WASHINGTON, DC (NEXSTAR) — While millions of Americans have lost their health insurance during the COVID-19 pandemic and differing healthcare policies have dominated the campaign trail, an effort to compromise on coverage is gaining momentum in Congress.
At the beginning of the month, Rep. Bruce Westerman, R-AR, introduced the Fair Care Act of 2020, which he said combines both parties’ priorities for patients and taxpayers.
“To cover more people, to lower costs and to cover preexisting conditions,” Westerman said.
Much of the bill builds on provisions of the Affordable Care Act, including a direct copy of its protections for preexisting conditions.
“It actually covers them more so than the Affordable Care Act because we also have the high-risk reinsurance pools that were in the original Fair Care Act (of 2019),” Westerman said. “So there’s absolutely no argument that we’re doing away with preexisting conditions.”
His legislation would also expand on another idea from the ACA, insurance exchanges, to create more competition among providers and flexibility for patients. Westerman called it “revolutionary” for employers, who could still offer employee group plans or put pre-tax dollars into employees’ accounts, which allows them to go on the exchange and own their plan.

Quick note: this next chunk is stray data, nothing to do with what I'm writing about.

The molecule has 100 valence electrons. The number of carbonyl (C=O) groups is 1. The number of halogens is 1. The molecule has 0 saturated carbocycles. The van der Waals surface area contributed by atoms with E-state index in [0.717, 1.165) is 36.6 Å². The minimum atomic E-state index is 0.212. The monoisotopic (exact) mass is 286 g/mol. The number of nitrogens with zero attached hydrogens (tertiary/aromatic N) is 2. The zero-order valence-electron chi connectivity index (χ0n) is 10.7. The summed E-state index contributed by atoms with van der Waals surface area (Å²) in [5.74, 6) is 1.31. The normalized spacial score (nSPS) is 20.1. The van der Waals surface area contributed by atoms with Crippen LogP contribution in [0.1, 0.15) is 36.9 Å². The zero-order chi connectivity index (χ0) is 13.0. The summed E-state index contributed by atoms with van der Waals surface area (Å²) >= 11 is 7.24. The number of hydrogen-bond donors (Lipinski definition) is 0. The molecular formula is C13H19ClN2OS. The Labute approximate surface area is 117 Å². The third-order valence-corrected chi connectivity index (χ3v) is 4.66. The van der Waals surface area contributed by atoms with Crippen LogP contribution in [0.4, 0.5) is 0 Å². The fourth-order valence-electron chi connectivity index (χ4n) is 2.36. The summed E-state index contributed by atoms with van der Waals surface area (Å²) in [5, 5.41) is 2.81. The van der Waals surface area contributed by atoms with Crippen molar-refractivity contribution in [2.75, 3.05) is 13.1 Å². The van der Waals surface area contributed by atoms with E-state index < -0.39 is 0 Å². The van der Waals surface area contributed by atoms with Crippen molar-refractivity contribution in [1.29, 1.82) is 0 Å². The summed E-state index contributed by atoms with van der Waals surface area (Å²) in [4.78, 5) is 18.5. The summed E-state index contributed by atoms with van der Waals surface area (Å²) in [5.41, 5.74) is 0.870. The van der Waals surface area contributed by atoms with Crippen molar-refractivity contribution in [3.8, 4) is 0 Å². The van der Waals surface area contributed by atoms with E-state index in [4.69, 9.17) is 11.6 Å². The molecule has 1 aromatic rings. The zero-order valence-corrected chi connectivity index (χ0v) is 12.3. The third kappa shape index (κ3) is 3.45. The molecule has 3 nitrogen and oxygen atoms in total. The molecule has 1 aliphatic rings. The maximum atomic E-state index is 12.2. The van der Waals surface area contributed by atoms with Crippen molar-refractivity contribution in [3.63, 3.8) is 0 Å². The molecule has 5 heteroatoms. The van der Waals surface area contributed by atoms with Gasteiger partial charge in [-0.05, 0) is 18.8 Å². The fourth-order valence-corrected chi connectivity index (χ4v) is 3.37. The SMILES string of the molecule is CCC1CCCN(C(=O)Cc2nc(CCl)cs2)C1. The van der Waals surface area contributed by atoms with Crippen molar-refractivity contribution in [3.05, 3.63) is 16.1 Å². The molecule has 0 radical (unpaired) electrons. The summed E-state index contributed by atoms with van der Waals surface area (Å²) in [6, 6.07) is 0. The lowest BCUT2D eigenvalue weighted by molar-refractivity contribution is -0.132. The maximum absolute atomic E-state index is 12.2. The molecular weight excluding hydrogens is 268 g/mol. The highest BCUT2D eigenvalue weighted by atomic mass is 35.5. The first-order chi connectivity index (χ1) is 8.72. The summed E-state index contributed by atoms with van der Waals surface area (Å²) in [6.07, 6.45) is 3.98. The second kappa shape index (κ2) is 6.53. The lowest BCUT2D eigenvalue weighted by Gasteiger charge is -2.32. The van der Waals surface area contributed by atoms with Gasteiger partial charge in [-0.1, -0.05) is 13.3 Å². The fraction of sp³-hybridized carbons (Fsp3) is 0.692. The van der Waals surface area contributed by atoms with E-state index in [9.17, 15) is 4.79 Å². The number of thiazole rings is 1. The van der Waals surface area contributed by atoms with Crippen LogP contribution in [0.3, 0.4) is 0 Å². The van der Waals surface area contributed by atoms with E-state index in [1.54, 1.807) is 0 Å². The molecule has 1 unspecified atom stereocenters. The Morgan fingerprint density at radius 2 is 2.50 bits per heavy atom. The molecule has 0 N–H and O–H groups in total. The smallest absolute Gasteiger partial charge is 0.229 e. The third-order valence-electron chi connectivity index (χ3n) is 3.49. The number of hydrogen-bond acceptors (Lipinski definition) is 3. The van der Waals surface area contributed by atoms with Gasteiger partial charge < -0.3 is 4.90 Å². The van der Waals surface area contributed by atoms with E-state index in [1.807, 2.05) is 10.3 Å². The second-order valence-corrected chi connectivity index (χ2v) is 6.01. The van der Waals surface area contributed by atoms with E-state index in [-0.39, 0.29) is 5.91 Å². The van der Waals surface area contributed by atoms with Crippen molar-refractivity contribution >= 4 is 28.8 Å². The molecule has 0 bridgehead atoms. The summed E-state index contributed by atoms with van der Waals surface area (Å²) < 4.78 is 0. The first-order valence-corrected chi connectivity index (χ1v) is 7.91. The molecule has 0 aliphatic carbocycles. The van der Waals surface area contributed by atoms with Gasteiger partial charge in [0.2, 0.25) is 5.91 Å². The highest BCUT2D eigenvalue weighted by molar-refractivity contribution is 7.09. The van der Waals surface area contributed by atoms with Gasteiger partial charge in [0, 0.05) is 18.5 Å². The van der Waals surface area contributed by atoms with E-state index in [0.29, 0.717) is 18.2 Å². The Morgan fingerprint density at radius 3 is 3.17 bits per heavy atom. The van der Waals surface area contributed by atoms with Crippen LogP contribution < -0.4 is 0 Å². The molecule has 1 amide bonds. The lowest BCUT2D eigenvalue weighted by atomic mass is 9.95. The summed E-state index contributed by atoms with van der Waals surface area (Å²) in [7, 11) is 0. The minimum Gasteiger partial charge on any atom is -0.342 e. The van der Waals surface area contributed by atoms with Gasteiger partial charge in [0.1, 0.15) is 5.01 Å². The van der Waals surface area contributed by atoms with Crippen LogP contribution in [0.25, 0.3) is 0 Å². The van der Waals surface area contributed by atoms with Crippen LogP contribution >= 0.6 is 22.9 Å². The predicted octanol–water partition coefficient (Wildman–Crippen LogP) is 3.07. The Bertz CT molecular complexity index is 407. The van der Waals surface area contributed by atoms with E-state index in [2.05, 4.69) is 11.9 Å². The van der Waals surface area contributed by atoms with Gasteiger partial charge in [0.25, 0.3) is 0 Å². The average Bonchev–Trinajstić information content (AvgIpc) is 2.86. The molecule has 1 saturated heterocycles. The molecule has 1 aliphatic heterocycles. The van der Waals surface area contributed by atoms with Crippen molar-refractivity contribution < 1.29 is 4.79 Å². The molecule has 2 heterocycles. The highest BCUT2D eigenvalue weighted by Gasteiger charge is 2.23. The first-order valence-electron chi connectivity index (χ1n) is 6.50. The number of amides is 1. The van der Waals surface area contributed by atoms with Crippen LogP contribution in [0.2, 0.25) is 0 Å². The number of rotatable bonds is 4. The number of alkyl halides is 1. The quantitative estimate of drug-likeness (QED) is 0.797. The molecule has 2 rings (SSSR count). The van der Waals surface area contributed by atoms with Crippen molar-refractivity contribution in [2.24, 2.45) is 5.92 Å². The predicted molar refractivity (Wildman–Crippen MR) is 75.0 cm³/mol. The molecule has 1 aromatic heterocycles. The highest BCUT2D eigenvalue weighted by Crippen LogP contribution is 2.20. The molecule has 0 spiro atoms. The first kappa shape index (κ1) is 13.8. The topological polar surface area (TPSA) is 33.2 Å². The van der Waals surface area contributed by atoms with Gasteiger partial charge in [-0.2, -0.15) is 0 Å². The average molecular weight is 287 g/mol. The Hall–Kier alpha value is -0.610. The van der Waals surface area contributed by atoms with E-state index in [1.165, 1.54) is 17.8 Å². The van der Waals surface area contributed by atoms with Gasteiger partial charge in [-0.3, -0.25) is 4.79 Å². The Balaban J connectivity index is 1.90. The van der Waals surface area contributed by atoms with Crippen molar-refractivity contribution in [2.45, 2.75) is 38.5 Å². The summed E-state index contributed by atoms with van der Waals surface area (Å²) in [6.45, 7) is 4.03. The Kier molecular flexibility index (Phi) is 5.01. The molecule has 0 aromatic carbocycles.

“Hopefully Democrats learned their lesson on partisan healthcare with the Affordable Care Act, and hopefully Republicans have learned our lesson on partisan healthcare with the American Healthcare Act,” Westerman said.
The Trump administration and Republicans in Congress failed to repeal and replace the ACA in 2017, but a case before the U.S. Supreme Court a week after the election next month could overturn the law.
“Within a matter of weeks, we could have a bill that would drop in and be a new healthcare replacement with the Fair Care Act,” Westerman said.
“If they don’t strike it down, it could still be put into law,” he continued. “Take away some of those things that aren’t working very well in the Affordable Care Act, keep the things that are working and then put a lot of other good policy in there.”
But a lot hinges on who’s in control of the White House and Congress after Election Day.
The Congressional Budget Office has not yet scored the legislation, but Westerman said it’s estimated to save about $200 billion over 10 years.